The trade group remained a franchiser-only organization until the 1990s when groups of unhappy franchisees, now organized under the American Franchisee Association (AFA) in Chicago, again approached Congress. This time the IFA needed more than a lobbyist. At the 1993 IFA convention, Mr. Wilkerson recalls, that year's chairman, Stephen Lynn, CEO of Sonic Restaurants, "made an impassioned speech saying that the only way to stop the legislation was to offer an olive branch to franchisees and invite them to join the IFA. I was sitting with franchisers of four national brands, and they all said, 'Over my dead body.'"
The invitation was issued, but only a few franchisees made that step, and most of them came from systems whose franchisers were already IFA leaders. Steve Siegel, a Dunkin' Donuts franchisee from Massachusetts, became the first chairman of the fledgling Franchisee Forum. In 2000, franchisee membership was so low that the IFA board voted to let its franchiser members sign up their franchisees for free Internet-only memberships. For $100 a year, these franchisees can upgrade to print versions of all materials, including "Franchising World," the IFA's magazine. At last count, only about 35 were doing so.
Many franchisees don't even know the trade group exists, says Mr. Cherry, who first heard of it when his franchiser asked him to serve on the Franchisee Forum. To boost attendance, the IFA now offers a discounted franchisee pass to its annual convention and asks franchisers to nominate top performers for Franchisee of the Year Awards, then pay their way so they can accept the trophies in person. Of the 126 franchisees in Las Vegas in March, 45 were award winners and 25 more were members of the Franchisee Forum committee.
Some longtime franchisees who know about the IFA don't attend its events because they weren't welcome before. Many others, says Mrs. Grimaud, probably can't afford the registration fee, airfare and hotel and the time away from their own businesses. Link Staffing Services of Houston paid for franchisees Chris Waldschmitt and Richard Bannister of Sacramento to fly to Vegas to attend the three-day event and to pick up their award, but the partners could leave their four-person office only for a day and left the franchisees-only luncheon before dessert. "We have to be available 24/7 for our clients," Mr. Waldschmitt says.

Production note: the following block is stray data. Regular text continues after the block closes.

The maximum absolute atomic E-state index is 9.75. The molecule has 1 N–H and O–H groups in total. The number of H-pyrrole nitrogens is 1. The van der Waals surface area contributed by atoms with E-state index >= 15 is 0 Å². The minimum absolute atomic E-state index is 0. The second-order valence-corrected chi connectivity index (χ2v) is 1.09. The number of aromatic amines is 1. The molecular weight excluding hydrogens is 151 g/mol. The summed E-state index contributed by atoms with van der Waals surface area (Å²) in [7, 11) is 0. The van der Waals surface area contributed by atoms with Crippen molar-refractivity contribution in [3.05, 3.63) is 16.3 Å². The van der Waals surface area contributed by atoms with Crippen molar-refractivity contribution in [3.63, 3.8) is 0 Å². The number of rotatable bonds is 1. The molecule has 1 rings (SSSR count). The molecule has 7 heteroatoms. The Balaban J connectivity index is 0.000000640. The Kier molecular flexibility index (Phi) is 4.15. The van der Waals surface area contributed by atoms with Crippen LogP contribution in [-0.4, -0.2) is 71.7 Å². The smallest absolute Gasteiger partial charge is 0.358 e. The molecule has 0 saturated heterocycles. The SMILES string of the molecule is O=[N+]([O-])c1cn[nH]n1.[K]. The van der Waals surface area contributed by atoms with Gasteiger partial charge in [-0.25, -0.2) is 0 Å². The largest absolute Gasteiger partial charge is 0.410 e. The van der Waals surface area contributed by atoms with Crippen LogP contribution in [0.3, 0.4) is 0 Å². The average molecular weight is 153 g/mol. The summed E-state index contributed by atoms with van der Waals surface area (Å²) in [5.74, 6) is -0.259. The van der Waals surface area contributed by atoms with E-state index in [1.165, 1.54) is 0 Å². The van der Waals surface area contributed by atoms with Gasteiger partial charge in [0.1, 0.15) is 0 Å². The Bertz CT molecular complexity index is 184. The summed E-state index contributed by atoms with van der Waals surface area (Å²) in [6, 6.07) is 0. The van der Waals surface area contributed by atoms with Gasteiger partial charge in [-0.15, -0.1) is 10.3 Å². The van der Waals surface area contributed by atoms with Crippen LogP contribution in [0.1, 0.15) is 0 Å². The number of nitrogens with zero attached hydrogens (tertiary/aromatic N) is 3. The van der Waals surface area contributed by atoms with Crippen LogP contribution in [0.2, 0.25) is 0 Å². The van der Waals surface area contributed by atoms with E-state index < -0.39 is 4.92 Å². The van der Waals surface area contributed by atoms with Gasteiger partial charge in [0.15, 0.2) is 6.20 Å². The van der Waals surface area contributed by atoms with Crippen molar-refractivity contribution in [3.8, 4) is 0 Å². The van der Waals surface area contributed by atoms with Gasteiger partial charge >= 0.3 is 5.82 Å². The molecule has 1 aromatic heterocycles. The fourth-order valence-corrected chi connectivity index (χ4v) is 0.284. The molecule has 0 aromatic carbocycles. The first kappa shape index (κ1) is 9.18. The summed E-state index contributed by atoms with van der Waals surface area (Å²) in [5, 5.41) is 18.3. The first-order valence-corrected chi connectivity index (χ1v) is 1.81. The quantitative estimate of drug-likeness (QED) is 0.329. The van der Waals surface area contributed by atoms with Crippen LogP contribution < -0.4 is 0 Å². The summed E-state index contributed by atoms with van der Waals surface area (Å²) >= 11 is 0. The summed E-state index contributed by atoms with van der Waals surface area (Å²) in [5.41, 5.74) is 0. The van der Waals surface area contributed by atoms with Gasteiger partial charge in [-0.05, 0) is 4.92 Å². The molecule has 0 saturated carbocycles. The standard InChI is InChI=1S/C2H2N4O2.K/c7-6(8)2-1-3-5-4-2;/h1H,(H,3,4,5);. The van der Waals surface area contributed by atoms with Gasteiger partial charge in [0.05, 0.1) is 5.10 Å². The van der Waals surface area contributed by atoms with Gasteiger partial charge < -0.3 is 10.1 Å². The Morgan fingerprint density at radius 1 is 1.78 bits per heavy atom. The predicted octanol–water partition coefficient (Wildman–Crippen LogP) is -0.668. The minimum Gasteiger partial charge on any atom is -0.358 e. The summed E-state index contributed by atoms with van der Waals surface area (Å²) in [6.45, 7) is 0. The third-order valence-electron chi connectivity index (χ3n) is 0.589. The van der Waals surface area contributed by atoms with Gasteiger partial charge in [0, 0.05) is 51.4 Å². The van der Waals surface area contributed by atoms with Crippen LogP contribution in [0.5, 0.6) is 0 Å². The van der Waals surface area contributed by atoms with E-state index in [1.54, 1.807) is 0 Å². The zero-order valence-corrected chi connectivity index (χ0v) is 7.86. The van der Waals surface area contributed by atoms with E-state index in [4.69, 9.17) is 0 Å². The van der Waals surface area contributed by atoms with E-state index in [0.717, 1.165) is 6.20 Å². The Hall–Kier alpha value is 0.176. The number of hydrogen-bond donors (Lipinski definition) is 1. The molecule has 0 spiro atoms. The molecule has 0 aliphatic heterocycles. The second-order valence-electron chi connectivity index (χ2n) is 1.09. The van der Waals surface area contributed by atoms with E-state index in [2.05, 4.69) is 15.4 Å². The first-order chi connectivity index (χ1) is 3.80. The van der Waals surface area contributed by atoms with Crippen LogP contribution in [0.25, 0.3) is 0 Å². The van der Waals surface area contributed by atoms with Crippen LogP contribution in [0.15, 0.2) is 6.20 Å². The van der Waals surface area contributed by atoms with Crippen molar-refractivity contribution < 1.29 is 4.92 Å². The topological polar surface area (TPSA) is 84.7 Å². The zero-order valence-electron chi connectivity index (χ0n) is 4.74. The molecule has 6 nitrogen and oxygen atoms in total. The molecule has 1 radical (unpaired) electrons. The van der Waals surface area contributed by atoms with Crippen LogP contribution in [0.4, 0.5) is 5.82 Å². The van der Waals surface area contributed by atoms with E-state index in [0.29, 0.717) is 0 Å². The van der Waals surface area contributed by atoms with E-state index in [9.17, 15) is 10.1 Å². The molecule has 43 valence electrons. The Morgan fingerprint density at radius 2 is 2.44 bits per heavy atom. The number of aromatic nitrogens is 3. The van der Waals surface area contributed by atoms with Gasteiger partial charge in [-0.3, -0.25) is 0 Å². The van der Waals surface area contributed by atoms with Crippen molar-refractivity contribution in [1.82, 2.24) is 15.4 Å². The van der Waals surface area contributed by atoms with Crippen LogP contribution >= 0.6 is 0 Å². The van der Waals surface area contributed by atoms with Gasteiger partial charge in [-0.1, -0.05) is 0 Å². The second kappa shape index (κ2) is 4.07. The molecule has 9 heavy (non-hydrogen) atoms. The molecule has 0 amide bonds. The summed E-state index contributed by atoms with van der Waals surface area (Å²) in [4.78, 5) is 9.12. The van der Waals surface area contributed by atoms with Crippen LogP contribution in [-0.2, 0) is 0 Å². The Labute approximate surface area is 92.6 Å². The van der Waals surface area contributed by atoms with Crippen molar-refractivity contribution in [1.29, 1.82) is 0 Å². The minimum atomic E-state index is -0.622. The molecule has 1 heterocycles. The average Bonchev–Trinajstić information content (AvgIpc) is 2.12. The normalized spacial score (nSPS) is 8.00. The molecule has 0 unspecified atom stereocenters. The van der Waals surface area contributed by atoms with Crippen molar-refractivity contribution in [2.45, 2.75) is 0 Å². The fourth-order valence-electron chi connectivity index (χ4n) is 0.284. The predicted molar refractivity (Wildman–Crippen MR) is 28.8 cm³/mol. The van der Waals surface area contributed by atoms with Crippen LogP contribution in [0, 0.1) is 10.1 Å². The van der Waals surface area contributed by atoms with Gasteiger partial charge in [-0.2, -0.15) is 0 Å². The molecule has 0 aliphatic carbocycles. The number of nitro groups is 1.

Next Year's Confab
Franchisees interviewed say the convention was worthwhile and, like Mr. Meltzer, say they'll return on their own. Eighteen months ago, Chris Black, for instance, left her job as a travel agent to open an Aussie Pet Mobile franchise in San Diego with her husband Charles, a former retail-store manager. They've done so well that Aussie sponsored them for a Franchisee of the Year award. "When you start a business like this," says Mrs. Black, "you forget about the outside world. Now that we've been to the convention, we know what's offered there and what information we can bring back to run our franchise better."
Sid Feltenstein, the 2004 IFA chairman, who started his franchise career at Dunkin' Donuts and recently owned the A&W and Long John Silver's chains, says the IFA must do a better job of connecting with franchisees. "One of my goals for the year," he says, "is to find an incentive, like a health plan, to pull them into the organization. When you have children, you put a pencil mark on the wall and are amazed at how they grow. We may not see progress every day, but next year at the convention we'll see where that pencil mark is."
Thomas Thompson, an A&W franchisee from Dubuque, Iowa, and a member of the Franchisee Forum, doesn't expect the mark to be very high. "We've got a heck of a hill to climb to convince the population at large that this is more than a franchiser association. But there's an opportunity here to shape an industry, and the IFA would be more effective with franchisee input."
Next year's IFA convention will be held March 5-8, in Hollywood, Fla. More information is available on www.franchise.org. If you go, keep an eye open for Mrs. Grimaud. She'll be looking for you.
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Julie Bennett is a freelance writer.